What are email clicks bots? Is your click data in danger?


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It seems simple: you put together an email campaign, send it out, and watch the click data pour in.

You can count on the fact that the click data you are watching and analyzing (aggregate counts, percentages, WHO is clicking, heatmaps, etc.) is representative of a real person that is interacting with your super well thought out email marketing campaign, right?


Those of us deep in the world of email understand that – in addition to the actual people interacting with our email campaigns, and the email campaigns of our thousands of customers – there is another force at work that is impacting our click data.

So what is this additional force at work?

In short, it’s email bots clicking links in emails as a security measure.

What is an email click bot?

An email click bot is a program that automatically clicks on links within emails to determine if they are safe or not, preventing spam from reaching the recipient’s inbox. However, this can affect metrics such as email clicks, as it may appear that recipients are interacting with the email when it is actually the anti-spam filter doing the clicking.

What is the difference between an email spam bot vs an email click bot?

Email spam bots and email click bots are two different types of bots that can affect your email marketing metrics.

Email spam bots are designed to send spam emails to a large number of email addresses. They can be used to spread malware, phishing scams, or other types of malicious content. Email spam bots can also be used to inflate email marketing metrics such as open rates and click-through rates by artificially generating clicks on links in emails. This is also also known as ad fraud. 

On the other hand, email click bots are designed to click on links in emails as a way to explore, find, and exploit potential vulnerabilities, as mentioned previously. 

What are email security gateways?

Email security gateways, or email security systems, or email spam filters, are just a few of the common terms for the services that organizations employ in order to scan their inbound email content for viruses and other IT security threats.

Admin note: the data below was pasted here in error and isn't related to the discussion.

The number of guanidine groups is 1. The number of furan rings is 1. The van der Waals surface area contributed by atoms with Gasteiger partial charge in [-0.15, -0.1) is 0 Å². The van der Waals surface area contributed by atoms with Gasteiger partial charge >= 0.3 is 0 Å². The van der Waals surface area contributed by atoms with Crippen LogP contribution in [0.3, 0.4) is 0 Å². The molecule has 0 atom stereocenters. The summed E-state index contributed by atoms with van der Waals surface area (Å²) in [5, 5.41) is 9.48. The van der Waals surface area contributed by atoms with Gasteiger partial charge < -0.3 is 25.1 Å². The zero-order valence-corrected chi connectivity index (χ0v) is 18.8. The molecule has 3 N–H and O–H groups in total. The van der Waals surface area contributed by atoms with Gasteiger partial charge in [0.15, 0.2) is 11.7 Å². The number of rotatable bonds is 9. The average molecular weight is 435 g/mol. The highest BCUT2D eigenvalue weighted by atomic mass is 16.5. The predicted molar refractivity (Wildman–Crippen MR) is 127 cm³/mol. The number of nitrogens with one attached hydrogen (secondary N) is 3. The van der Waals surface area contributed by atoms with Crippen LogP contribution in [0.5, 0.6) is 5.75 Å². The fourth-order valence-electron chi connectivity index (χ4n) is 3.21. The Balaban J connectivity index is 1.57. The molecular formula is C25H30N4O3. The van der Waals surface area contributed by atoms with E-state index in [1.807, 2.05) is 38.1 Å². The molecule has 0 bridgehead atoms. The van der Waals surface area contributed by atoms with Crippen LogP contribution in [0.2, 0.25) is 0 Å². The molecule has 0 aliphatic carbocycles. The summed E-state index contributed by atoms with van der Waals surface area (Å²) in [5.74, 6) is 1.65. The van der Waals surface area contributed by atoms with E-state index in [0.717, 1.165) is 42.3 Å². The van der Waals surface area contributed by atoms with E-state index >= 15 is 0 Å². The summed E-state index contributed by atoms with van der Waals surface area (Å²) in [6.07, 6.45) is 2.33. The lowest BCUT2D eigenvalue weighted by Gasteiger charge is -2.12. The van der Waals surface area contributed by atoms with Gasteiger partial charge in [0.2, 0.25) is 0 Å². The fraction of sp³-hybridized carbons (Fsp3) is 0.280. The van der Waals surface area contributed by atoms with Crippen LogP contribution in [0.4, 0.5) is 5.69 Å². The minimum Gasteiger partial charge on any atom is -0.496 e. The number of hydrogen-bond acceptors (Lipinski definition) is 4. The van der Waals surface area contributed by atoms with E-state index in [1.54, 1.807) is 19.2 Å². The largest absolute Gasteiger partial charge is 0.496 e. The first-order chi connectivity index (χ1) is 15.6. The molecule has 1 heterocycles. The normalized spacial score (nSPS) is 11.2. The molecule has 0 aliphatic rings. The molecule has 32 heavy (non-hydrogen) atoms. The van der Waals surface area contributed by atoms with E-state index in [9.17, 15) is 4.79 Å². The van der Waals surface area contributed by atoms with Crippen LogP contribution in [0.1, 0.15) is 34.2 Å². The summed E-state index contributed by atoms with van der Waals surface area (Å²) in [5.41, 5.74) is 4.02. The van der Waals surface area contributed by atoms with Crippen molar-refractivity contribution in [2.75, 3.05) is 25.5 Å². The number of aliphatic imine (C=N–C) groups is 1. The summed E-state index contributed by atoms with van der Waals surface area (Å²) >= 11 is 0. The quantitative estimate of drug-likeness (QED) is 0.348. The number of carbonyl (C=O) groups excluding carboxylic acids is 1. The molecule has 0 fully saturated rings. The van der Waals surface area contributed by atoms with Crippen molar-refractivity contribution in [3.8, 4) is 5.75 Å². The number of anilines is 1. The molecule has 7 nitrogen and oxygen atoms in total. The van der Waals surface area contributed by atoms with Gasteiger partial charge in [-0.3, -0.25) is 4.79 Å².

These solutions typically consist of several technologies working together to enforce a set of rules around inbound email. One way for these software technologies to “scan” incoming emails by clicking on the links within the emails with email security bots.

And in some cases, these click bots can do a lot of clicking.

So much so that each link in an email to one user could be clicked, for example, five times within just a minute of receipt of that email, that’s a lot of fake clicks.

What types of emails do these spam filters impact?

The short answer is all of them.

Bot activity affects the big players in the email space like Mailchimp and Sendgrid all the way down to mom-and-pop email service providers. Mailchimp says this about users who notice sky-rocketing click rates: “Unfortunately, there’s no way for us to see if a link has been clicked by a spam filter or your intended recipient, but if you see an unusually high number of clicks from a single domain, it’s likely to be a spam filter.” 

And this is not a data and analytics problem that will disappear soon.

These software providers are gaining popularity as they become less expensive and easier to implement. Of course, these services are ultimately performing essential and much-needed functions to eliminate IT threats, but they give email senders far and wide quite the headache. 

What does this mean for interpreting my click data?

Keep in mind that even though it might be tempting, filtering out what you think are from suspect IP addresses and/or domains entirely from your email analytics reports could cause you to be throwing the baby out with the bathwater, so to speak. 

That is, you might be ignoring some real, natural click data as a result.

Furthermore, any IP address associated with these spam filter clicks will constantly be in flux and never published for certain. These providers want their services to continue to perform as under the radar as possible. 

At rasa.io, we recommend a few things to any email sender in order to get a better grasp of what their reports are telling them:

  • Observe your marketing email metrics: pay more attention to unique click rates over total click rates, as the validity of the total rates is the greatest victim of a security spam filter
  • Validate the click data: validate the click data on links to your own website content by looking at Google Analytics and other website analytics reports. Google Analytics likely will not register any corresponding bot traffic from these artificial clicks. However, you do need to be wary of discrepancies between analytics tools and email tool dashboard data: whereas your email service might have higher than normal numbers because of email security gateways, tools like Google Analytics often underreport data due to a few factors, including analytics opt-out tools, and their inability to thoroughly track traffic from all email browsers.
  • Ask the right questions: Your email service providers will likely have some insight as to how they identify and treat bot activity.

If you’ve got any questions about email data or sending a more successful email newsletter, schedule a demo with us today.

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